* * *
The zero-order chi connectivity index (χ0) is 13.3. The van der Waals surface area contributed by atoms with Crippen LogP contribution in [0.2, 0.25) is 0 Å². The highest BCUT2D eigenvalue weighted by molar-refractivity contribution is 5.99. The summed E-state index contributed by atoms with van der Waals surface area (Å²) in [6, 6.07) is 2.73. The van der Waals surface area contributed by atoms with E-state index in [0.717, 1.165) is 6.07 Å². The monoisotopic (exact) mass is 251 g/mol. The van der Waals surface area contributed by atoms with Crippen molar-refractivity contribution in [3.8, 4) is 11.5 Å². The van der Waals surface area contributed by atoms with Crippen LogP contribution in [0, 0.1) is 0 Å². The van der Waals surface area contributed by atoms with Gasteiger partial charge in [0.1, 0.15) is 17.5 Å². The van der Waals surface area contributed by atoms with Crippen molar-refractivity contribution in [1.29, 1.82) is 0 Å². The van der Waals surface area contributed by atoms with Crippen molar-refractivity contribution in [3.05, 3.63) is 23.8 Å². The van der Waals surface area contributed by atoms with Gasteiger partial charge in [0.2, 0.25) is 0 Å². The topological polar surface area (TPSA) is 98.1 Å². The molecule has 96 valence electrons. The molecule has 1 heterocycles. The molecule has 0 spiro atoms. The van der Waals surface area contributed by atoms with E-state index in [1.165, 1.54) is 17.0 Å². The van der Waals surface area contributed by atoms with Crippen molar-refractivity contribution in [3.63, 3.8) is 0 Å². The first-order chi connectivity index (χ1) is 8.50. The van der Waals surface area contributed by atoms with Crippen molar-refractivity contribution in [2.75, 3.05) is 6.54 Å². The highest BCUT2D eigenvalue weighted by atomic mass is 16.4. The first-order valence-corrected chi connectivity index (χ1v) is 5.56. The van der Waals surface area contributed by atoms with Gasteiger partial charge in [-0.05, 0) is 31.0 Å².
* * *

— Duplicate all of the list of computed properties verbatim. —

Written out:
The zero-order chi connectivity index (χ0) is 13.3. The van der Waals surface area contributed by atoms with Crippen LogP contribution in [0.2, 0.25) is 0 Å². The highest BCUT2D eigenvalue weighted by molar-refractivity contribution is 5.99. The summed E-state index contributed by atoms with van der Waals surface area (Å²) in [6, 6.07) is 2.73. The van der Waals surface area contributed by atoms with E-state index in [0.717, 1.165) is 6.07 Å². The monoisotopic (exact) mass is 251 g/mol. The van der Waals surface area contributed by atoms with Crippen molar-refractivity contribution in [3.8, 4) is 11.5 Å². The van der Waals surface area contributed by atoms with Crippen LogP contribution in [0, 0.1) is 0 Å². The van der Waals surface area contributed by atoms with Gasteiger partial charge in [0.1, 0.15) is 17.5 Å². The van der Waals surface area contributed by atoms with Crippen molar-refractivity contribution in [1.29, 1.82) is 0 Å². The van der Waals surface area contributed by atoms with Crippen molar-refractivity contribution in [3.05, 3.63) is 23.8 Å². The van der Waals surface area contributed by atoms with Gasteiger partial charge in [0.2, 0.25) is 0 Å². The topological polar surface area (TPSA) is 98.1 Å². The molecule has 96 valence electrons. The molecule has 1 heterocycles. The molecule has 0 spiro atoms. The van der Waals surface area contributed by atoms with E-state index in [1.165, 1.54) is 17.0 Å². The van der Waals surface area contributed by atoms with Crippen molar-refractivity contribution in [3.63, 3.8) is 0 Å². The first-order chi connectivity index (χ1) is 8.50. The van der Waals surface area contributed by atoms with Crippen molar-refractivity contribution in [2.75, 3.05) is 6.54 Å². The highest BCUT2D eigenvalue weighted by atomic mass is 16.4. The first-order valence-corrected chi connectivity index (χ1v) is 5.56. The van der Waals surface area contributed by atoms with Gasteiger partial charge in [-0.05, 0) is 31.0 Å².